Using real time traveler demand data to optimize commuter rail feeder systems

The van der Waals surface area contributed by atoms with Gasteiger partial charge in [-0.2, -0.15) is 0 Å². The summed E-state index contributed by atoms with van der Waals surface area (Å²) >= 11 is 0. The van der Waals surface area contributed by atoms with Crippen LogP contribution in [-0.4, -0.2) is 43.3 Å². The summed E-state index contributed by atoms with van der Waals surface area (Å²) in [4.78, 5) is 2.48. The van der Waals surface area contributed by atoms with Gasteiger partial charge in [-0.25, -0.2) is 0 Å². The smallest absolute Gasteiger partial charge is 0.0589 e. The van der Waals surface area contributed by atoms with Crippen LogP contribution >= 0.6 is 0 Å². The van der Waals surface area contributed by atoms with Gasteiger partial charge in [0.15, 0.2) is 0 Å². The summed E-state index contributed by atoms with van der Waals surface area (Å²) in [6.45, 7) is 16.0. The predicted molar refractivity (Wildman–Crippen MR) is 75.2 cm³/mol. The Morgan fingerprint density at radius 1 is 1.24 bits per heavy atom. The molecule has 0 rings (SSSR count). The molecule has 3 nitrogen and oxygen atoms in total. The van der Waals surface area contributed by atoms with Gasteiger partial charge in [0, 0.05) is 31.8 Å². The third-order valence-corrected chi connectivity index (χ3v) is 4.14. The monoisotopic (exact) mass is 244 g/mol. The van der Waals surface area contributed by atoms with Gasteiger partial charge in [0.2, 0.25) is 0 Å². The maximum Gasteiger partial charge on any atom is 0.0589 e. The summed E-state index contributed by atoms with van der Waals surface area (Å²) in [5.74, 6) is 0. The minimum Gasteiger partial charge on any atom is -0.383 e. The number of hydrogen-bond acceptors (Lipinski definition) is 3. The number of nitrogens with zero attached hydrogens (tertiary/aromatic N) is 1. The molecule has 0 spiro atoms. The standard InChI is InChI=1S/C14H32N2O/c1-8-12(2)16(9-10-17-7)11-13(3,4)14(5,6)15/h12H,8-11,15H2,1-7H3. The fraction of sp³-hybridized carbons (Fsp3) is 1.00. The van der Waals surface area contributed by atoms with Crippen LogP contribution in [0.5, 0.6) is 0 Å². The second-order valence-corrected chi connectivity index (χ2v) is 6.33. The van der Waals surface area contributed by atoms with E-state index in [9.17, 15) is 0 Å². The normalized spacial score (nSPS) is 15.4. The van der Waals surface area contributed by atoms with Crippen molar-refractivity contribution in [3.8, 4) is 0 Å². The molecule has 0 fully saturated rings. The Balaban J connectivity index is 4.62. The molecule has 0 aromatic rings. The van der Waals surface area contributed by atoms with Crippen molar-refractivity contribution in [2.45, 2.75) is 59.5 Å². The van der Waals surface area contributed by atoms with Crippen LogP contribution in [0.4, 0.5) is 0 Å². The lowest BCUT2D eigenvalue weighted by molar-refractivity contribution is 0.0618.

Commuter rail systems, operating on unused or under-used railroad rights-of-way, are being introduced into many urban transportation systems. Since locations of available rail rights-of-way were typically chosen long ago to serve the needs of rail freight customers, these locations are not optimal for commuter rail users. The majority of commuter rail users do not live or work within walking distance of potential commuter rail stations, so provision of quick, convenient access to and from stations is a critical part of overall commuter decisions to use commuter rail. Minimizing access time to rail stations and final destinations is crucial if commuter rail is to be a viable option for commuters. Well-designed feeder routes or circulator systems are regarded as potential solutions to provide train station to ultimate destination access. Transit planning for main line or feeder routes relies upon static demand estimates describing a typical day. Daily and peak-hour demands change in response to the state of the transport system, as influenced by weather, incidents, holiday schedules and many other factors. Recent marketing successes of “smart phones” might provide an innovative means of obtaining real time data that could be used to identify optimal paths and stop locations for commuter rail circulator systems. Such advanced technology could allow commuter rail users to provide real-time final destination information that would enable real time optimization of feeder routes. This dissertation focuses on real time optimization of the Commuter Rail Circulator Route Network Design Problem (CRCNDP). The route configuration of the circulator system – where to stop and the route among the stops – is determined on a real-time basis by employing adaptive Tabu Search to timely solve an MIP problem with an objective to minimize total cost incurred to both transit users and transit operators. Numerical experiments are executed to find the threshold for the minimum fraction of travelers that would need to report their destinations via smart phone to guarantee the practical value of optimization based on real-time collected demand against a base case defined as the average performance of all possible routes. The adaptive Tabu Search Algorithm is also applied to three real-size networks abstracted from the Martin Luther King (MLK) station of the new MetroRail system in Austin, Texas.